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USGS Geology in the Parks

Visual Glossary

Loma Prieta earthquake
Aftermath of the 1989 Loma Prieta earthquake. Ground view of collapsed building and burned area, Marina District, San Francisco. Photo by C.E. Meyer, U.S.G.S.

Measuring Earthquakes:
Magnitude

There are two basic ways to measure the strength of an earthquake; magnitude and intensity. Intensity measures of the effect of an earthquake on buildings and reactions of people. Intensity levels range from not felt (I) to total destruction (XII). It is a useful measure in built-up urban areas, but not so useful in remote areas without any buildings to damage or people to react!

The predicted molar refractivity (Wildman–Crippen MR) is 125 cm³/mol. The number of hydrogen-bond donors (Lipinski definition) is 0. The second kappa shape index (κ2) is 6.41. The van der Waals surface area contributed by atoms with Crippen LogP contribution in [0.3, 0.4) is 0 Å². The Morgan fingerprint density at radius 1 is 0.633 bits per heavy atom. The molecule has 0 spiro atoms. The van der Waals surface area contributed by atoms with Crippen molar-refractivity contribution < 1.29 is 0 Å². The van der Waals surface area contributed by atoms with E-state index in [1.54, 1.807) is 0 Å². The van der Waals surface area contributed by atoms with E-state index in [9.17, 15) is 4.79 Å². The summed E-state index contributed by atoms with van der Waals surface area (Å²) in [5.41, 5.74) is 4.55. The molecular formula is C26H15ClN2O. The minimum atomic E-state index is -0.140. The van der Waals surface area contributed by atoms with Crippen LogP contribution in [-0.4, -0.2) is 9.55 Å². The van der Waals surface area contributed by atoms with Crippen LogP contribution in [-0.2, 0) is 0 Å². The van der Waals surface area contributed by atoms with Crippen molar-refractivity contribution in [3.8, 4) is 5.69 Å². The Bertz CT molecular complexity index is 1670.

Magnitude is the most commonly used measure of an earthquake's size. It describes the total amount of energy released during an earthquake, allowing geologists to compare earthquakes occurring in different parts of the world.

In the 1930's, C.F. Richter devised a way measure the magnitude of an earthquake using an instrument called a seismograph to measure the speed of ground motion during an earthquake. Geologists discovered that the energy released in an earthquake goes up with magnitude faster than the ground speed by a factor of 32.

If you do the calculations, you'll see that a magnitude 7 earthquake has 32 times more energy than a magnitude 6 and almost 1,000 times more energy than a magnitude 5 earthquake! This doesn't mean there will be 1,000 times more shaking at your house. Large earthquakes last longer and spread their energy out over a much larger area.

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